Sunday, October 19, 2008

A Poem: Lamech's Song

The following poem was written over 100 years ago by the British poet Arthur Hugh Clough (1819-1861).

Hearken to me, ye mothers of my tent:
Ye wives of Lamech, hearken to my speech:
Adah, let Jubal hither lead his goats:
And Tubal Cain, O Zillah, hush the forge;
Naamah her wheel shall ply beside, and thou,
My Jubal, touch, before I speak, the string.
Yea, Jubal, touch, before I speak, the string.
Hear ye my voice, beloved of my tent,
Dear ones of Lamech, listen to my speech.

For Eve made answer, Cain, my son, my own,
O, if I cursed thee, O my child, I sinned,
And He that heard me, heard, and said me nay:
My first, my only, one, thou shalt not go;
And Adam answered also, Cain, my son,
He that is gone forgiveth, we forgive:
Rob not thy mother of two sons at once;
My child, abide with us and comfort us.

Hear ye my voice; Adah and Zillah, hear;
Ye wives of Lamech, listen to my speech.
For Cain replied not. But, an hour more, sat
Where the night through he sat; his knit brows seen,
Scarce seen, amid the foldings of his limbs.
But when the sun was bright upon the field,
To Adam still, and Eve still waiting by,
And weeping, lift he up his voice and spake.
Cain said, The sun is risen upon the earth;
The day demands my going, and I go.

As you from Paradise, so I from you:
As you to exile, into exile I:
My father and my mother, I depart.
As betwixt you and Paradise of old,
So betwixt me, my parents, now, and you,
Cherubim I discern, and in their hand
A flaming sword that turneth every way,
To keep the way of my one tree of life,
The way my spirit yearns to, of my love.
Yet not, O Adam and O Eve, fear not.
For He that asked me, Where is Abel? He
Who called me cursed from the earth, and said
A fugitive and vagabond thou art,
He also said, when fear had slain my soul,
There shall not touch thee man nor beast. Fear not.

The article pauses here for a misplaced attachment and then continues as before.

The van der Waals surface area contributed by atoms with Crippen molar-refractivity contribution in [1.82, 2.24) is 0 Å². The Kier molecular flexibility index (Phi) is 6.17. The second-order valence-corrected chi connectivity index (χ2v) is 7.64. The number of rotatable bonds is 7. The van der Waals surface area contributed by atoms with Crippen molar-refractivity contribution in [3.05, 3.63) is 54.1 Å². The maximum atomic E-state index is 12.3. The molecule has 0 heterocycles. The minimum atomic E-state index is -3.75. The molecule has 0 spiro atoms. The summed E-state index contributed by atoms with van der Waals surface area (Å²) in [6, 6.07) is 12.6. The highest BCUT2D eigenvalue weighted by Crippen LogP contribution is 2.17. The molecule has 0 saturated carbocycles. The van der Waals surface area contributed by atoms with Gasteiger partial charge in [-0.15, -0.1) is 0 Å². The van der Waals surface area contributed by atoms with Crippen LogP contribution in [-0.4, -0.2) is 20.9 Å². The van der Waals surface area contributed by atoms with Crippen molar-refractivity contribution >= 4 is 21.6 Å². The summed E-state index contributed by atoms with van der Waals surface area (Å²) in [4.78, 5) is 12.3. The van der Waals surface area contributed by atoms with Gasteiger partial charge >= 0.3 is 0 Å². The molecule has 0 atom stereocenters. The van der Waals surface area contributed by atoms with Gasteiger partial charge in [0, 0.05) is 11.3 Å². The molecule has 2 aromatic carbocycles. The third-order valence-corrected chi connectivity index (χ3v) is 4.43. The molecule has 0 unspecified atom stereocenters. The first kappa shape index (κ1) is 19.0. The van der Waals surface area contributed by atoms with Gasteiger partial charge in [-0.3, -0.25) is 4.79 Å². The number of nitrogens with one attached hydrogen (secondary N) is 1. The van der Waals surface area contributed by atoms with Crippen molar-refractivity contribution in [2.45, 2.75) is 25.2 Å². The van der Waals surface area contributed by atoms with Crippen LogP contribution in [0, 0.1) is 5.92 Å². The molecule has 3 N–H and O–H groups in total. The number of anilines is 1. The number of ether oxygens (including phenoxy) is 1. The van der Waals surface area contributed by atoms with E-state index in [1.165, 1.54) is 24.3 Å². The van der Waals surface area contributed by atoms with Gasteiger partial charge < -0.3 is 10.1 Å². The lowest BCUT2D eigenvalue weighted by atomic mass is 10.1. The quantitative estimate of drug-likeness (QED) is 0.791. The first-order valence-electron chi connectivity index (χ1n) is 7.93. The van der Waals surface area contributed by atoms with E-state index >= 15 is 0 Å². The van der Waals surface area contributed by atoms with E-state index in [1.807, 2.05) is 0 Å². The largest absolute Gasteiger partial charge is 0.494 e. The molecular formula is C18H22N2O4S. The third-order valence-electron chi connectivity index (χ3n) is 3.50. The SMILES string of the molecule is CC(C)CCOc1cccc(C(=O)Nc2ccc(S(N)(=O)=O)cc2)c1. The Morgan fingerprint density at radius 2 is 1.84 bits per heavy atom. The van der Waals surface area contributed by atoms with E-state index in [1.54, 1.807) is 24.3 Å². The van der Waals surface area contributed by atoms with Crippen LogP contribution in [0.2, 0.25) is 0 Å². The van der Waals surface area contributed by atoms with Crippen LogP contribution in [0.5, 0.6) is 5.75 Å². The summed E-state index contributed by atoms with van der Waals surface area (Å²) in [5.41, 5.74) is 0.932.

Lo, I have spoke with God, and He hath said.
Fear not; and let me go as He hath said.
Cain also said (O Jubal, touch thy string),
Moreover, in the darkness of my mind,
When the night’s night of misery was most black,
A little star came twinkling up within,
And in myself I had a guide that led,
And in myself had knowledge of a soul
Fear not, O Adam and O Eve: I go.

Children of Lamech, listen to my speech.

For when the years were multiplied, and Cain
Eastward of Eden, in this land of Nod,
Had sons, and sons of sons, and sons of them,
Enoch and Irad and Mehujael
(My father, and my children’s grandsire he),
It came to pass, that Cain, who dwelt alone,
Met Adam, at the nightfall, in the field:
Who fell upon his neck, and wept, and said,
My son, has God not spoken to thee, Cain?
And Cain replied, when weeping loosed his voice,
My dreams are double, O my father, good
And evil. Terror to my soul by night,
And agony by day, when Abel stands
A dead, black shade, and speaks not, neither looks,
Nor makes me any answer when I cry
Curse me, but let me know thou art alive.
But comfort also, like a whisper, comes,
In visions of a deeper sleep, when he,
Abel, as him we knew, yours once and mine,
Comes with a free forgiveness in his face,
Seeming to speak, solicitous for words,
And wearing ere he go the old, first look
Of unsuspecting, unforeboding love.
Three nights are gone I saw him thus, my Sire.

Dear ones of Lamech, listen to my speech.

For Adam said, Three nights ago to me
Came Abel, in my sleep, as thou hast said,
And spake, and bade, Arise, my father, go
Where in the land of exile dwells thy son;
Say to my brother, Abel bids thee come,
Abel would have thee; and lay thou thy hand,
My father, on his head, that he may come;
Am I not weary, father, for this hour?
Hear ye my voice, Adah and Zillah, hear;
Children of Lamech, listen to my speech:
And, son of Zillah, sound thy solemn string.

For Adam laid upon the head of Cain
His hand, and Cain bowed down, and slept, and died.
And a deep sleep on Adam also fell,
And, in his slumber’s deepest, he beheld,
Standing before the gate of Paradise,
With Abel, hand in hand, our father Cain.
Hear ye my voice, Adah and Zillah, hear;
Ye wives of Lamech, listen to my speech.

Though to his wounding he did slay a man,
Yea, and a young man to his hurt he slew,
Fear not, ye wives, nor sons of Lamech fear:
If unto Cain was safety given and rest,
Shall Lamech surely and his people die?

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